How far would you go to defend something that’s important to you? Important enough you’d risk your life for it?

For Miladin Zaric, a teacher from Belgrade (1889-1976), the line “I would die for...” turned out to be much more than just big words. By the end of 1944, the WWII had already had countless heroes and courageous achievements. Mr. Zaric earned his place among them thanks to an unusual rescue mission he undertook to save an old capitol bridge.

Photo: Zaric family's private archive

Born in Kosjeric in the Zlatibor region, the then 55 year old teacher lived in Karadjordjeva street in Belgrade. In the former years of the war he witnessed a grueling demise of his many fellow Kosjerac citizens, including his students and neighbors. “I would think day and night how to get my revenge on the Nazis”, Zaric wrote years later. His revenge however was nothing like the cold-blooded ‘operations’ undertaken by the German army, though it was more than daring enough to make him a hero in Belgrade.

Miladin already had previous war experience. In WWI he survived the Albanian Golgotha and previously as an officer in the Balkan Wars, he managed to remove mines from the Semnica river bridge near Bitolj. From his apartment at 69 Karadjordjeva street he had a view of old Sava bridge, back then the only link to Srem across the river. The King Alexander’s and Pancevacki bridge had already been destroyed and the only remaining bridge across Sava – the one in Sabac – was in a very poor condition. This made the significance of the old bridge even greater. During that October of 1944, the teacher watched every day as the Germans set up explosives with the intention of detonating it and bringing the bridge down.

Photo: German propaganda newspaper "Del Adler" 29th April 1941.

Life and death operation

The fight for Belgrade’s liberation was in full swing by that point and the old Sava bridge was meant to be one of the ‘victims’ of it. For over 3 months Zaric, whenever he got the chance, would study where the cables which the Germans were setting up led to and how the mines were linked to the detonator. He knew immediately what he had to do – “I’ll either save that bridge or die trying” was his motto back then.

“The D Day” came on 20th October 1944 when Miladin heard the cries of Russians from the basement of his building. For weeks obsessed with the idea of saving the bridge at any cost, he rushed out of his basement and towards the bridge. With a group of Russian soldiers, Miladin examined all the pillars and found wooden crates with explosives under the third one.

The brave group, led by Zaric, was by that point surrounded from three sides: the partisans and the red army were slowly breaching in while the German military was attempting to withdraw. To make things worse, the lit fuse on the detonator was in the process of sizzling. Russian soldiers stayed in their shelter while Miladin grabbed the spade he found next to a dead German soldier, rushed to the pillar and began striking the detonator with it.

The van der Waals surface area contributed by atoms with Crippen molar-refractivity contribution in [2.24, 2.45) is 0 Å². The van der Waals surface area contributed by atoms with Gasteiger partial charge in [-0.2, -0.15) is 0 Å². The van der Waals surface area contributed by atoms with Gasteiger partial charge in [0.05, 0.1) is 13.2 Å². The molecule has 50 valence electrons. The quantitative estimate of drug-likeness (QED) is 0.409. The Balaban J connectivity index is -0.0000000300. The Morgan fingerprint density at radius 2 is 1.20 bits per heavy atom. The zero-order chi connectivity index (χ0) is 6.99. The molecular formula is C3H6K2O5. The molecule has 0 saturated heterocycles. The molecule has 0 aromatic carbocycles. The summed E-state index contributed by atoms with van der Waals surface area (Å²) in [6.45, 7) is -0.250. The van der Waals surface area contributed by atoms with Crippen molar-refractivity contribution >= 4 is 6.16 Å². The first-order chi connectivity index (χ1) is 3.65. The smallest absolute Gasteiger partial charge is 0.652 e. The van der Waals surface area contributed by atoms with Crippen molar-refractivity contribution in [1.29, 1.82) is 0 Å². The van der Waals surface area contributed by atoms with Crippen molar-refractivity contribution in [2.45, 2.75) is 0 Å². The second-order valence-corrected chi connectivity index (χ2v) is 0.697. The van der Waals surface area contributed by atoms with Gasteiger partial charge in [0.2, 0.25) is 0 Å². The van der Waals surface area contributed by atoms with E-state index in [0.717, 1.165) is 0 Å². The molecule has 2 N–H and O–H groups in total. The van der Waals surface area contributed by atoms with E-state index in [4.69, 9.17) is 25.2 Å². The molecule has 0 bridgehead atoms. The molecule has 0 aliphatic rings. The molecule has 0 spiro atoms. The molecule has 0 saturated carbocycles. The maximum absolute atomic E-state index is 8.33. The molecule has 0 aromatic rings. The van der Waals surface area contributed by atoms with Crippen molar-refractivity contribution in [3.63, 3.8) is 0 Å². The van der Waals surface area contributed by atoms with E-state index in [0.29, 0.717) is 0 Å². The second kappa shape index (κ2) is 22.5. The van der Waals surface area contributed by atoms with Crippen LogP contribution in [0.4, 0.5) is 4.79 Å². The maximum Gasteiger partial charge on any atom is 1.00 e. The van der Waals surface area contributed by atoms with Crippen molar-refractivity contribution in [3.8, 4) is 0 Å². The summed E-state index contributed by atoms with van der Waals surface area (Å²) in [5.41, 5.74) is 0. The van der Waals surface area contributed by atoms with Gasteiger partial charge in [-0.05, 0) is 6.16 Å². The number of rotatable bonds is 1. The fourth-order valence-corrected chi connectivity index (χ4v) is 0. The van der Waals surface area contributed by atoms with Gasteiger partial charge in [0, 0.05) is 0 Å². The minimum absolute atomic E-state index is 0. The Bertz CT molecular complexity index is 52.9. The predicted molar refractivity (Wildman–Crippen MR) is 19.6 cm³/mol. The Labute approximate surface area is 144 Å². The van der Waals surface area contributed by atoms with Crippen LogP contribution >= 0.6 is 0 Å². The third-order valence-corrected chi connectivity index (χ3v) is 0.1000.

Though the Germans immediately showered him with gunfire, Zaric managed to cut the white wire. The hissing ceased and the old Sava bridge was saved. If he’d been only a few minutes late, Miladin’s brave feat would’ve surely ended in tragedy both for himself and his beloved bridge.

Mister Zaric was very lucky to have his previous war experiences. If by chance he’d cut the wrong wire, the entire bridge would’ve gone up in flames. And that wasn’t his only feat – he’d already gotten many decorations from previous wars, such as the Cross of King Petar I, Albanian spomenica and gold and silver courage medals “Milos Obilic”. Now he would get some more: on the 18th December of that year Zaric was awarded another medal of courage as well as Russian and Bulgarian medals for saving the bridge.

Photo: Евгений Халдей - Soviet and Yugoslavian soldiers liberating Belgrade

Peaceful life of a humble hero

Still, the courageous teacher lived a retreated life in his late years, as stated by his son Milos. Even in his old age, he liked to walk along the old Sava bridge and he rarely talked about his brave act. This was later confirmed by Miladin’s grandson, adding that “granpa didn’t like to expose himself because true heroes never talk about themselves”.

In the end, Mr. Zaric remained a regular teacher despite all his medals. As he himself said, it was his calling that he would choose even if he was born all over again. Miladin’s son revealed that his father kept an old coat flayed with bullets in an old wooden crate – the same one he wore on the 20th of October 1944. The denizens of his hometown Kosjeric remember him fondly and in the 1980’s there was an initiative in Belgrade to rename the old Sava bridge after him.

This was also the wish of Miladin’s grandson. Still, to this day this bridge that joins two Sava coasts remains without any mention of the brave teacher. The only reminder remains in a street in Borca which, by the decision of the city council in 1990 was named after him.